Science and tourism joining forces for the conservation of Galapagos

Inti Keith
20 Sep 18 /
From left to right: Jacqueline Rodríguez (CDF), Sofía Darquea (naturalist guide), Inti Keith (CDF).

The Galapagos Biodiversity and Education for Sustainability Fund (GBESF) was created in 2017 by the Charles Darwin Foundation (CDF) and Ecoventura. CDF is a non-profit organization that provides knowledge and technical assistance through scientific research to the Galapagos National Park Directorate (GNPD) and has now teamed up with Ecoventura a well renowned family expedition cruise company that operates in the Galapagos Islands to work together for the conservation and sustainability of this amazing archipelago.

We are two scientists from the CDF that were invited to join an expedition on the M/V Origin alongside a group of wonderful guests from around the world with the objective to share our knowledge through scientific talks on several marine (Inti Keith) and terrestrial projects (Jacqueline Rodríguez) that take place in the Galapagos.

The expedition started on the island of San Cristobal where we met the guests, the crew and the M/V Origin, our home for the week. Seven wonderful days were filled with naturalist walks, snorkeling, kayaking and paddle boarding in the different visitor sites on the islands of San Cristobal, Española, Floreana, Santa Cruz, Santiago, Bartolome, South Plazas and North Seymour.

On the trip we had the great opportunity to share our passion for the marine world and the different terrestrial habitats we study with the guests and our Naturalists guides (Sofia Darquea and Gustavo Castro). The expedition on the M/V Origin also allowed us to learn more about each other’s projects and the complexity of them.

“This has been an excellent opportunity for guides and scientists to share their knowledge with each other and with the guests on board. It is interesting to compare an combine our knowledge based on experiences ad that generated by scientific studies”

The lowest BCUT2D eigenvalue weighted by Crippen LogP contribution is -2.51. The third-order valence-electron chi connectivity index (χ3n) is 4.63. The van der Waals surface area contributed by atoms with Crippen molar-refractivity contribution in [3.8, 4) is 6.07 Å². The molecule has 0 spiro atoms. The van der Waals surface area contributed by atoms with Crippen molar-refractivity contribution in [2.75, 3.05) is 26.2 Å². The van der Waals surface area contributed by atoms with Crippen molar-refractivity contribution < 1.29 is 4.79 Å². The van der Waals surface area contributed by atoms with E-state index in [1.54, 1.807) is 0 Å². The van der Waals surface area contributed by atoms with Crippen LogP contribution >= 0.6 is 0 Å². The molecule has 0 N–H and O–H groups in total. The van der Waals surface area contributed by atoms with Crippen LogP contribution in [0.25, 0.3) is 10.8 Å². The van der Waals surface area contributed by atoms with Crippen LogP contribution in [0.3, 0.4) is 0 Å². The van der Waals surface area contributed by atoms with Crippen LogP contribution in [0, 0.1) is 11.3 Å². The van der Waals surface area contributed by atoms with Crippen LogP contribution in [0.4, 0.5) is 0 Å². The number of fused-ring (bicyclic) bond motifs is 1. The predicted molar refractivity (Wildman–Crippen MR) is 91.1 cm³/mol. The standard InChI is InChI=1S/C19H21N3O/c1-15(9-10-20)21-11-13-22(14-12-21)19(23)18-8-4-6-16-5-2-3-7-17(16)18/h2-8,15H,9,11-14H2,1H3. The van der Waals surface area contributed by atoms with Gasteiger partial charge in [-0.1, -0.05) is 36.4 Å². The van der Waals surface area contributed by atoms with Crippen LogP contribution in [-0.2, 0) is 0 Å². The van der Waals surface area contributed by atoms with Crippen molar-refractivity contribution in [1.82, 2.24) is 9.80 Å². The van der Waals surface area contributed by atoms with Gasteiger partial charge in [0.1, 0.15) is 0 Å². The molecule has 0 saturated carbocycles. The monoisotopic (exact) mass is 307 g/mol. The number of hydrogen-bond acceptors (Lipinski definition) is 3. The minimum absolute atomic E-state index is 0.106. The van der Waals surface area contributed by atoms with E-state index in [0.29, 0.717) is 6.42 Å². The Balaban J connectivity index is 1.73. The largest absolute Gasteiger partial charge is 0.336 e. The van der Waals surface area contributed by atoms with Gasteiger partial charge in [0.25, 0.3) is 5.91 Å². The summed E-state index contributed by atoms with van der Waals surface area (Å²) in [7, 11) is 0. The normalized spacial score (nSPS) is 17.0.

— Sofía Darquea, Naturalist guide.

During the snorkeling activities I (Inti Keith) was able to show the guests the amazing marine ecosystem and the different species we can find in it. We had several experiences where we snorkeled with sea turtles, penguins, sharks and a huge variety of reef fish. The highlight for many of the guests were the playful sealions that came to play with us every time we got in the water, on one occasion in Española there was a group of sealions playing with a sea cucumber and passing it between each other like if it was a football and playing with all of us in the water. I was also able to show the guests and our naturalist guides some examples of marine non-native species that are present in the Galapagos Marine Reserve (GMR).

Inti Keith in her presentation on marine projects.
Inti Keith in her presentation on marine projects. Photo by: Jacqueline Rodríguez, CDF.

“I really appreciate your passion; I appreciate what you are doing for conservation”
– Wes Howard guest on board M/V Origin

During the week we gave scientific talks to the guests and naturalist guides on board, we talked about several different projects (Marine Invasive Species, Subtidal Ecological Monitoring, Terrestrial Invasive Species and Ecological Restauration in Los Gemelos). One of the subjects that people found interesting and lead to several conversations was the studies we are both conducting with invasive species (marine and terrestrial). The introduction of non-native species has been identified as the second most important reason for biodiversity loss worldwide after habitat destruction and on oceanic islands it is considered the first.

Sofía Darquea, naturalist guide, during her presentation.
Sofía Darquea, naturalist guide, during her presentation on Española Island. Photo by: Jacqueline Rodríguez, CDF.

Guests were curious about terrestrial introduced species and I (Jacqueline Rodríguez) was able to point some out during the naturalist walks: yellow paper wasps (Polistes versicolor), fires ants (Solenopsis geminata) and blackberry (Rubus niveus). They were impressed with the successful biological control of the cottony cushion (Icerya purchasi) scale with the lady bug (Rodolia cardinalis), the ecological restoration efforts of the Scalesia forest in Los Gemelos, the stories about the endemic species that we had the chance to observe like the carpenter bee (Xylocopa darwini) that builds nests in wood and is considered the most important flower pollinator of native plants.


Jacqueline Rodríguez explaining about her terrestrial projects.
Jacqueline Rodríguez explaining about her terrestrial projects. Photo by: Inti Keith, CDF.

Thank you! You have made my vacation, an incredible educational experience”

- Charlotte Howard - guest on board M/V Origin

We are grateful to Sofia and Gustavo for guiding us, to the crew for the great service and for being so friendly and of course to the guests for letting us share with them our knowledge, work and love for the Galapagos Islands. Thank you for your support!

Inti Keith

Investigadora Principal - Investigación de Biodiversidad Marina

Andres Cruz

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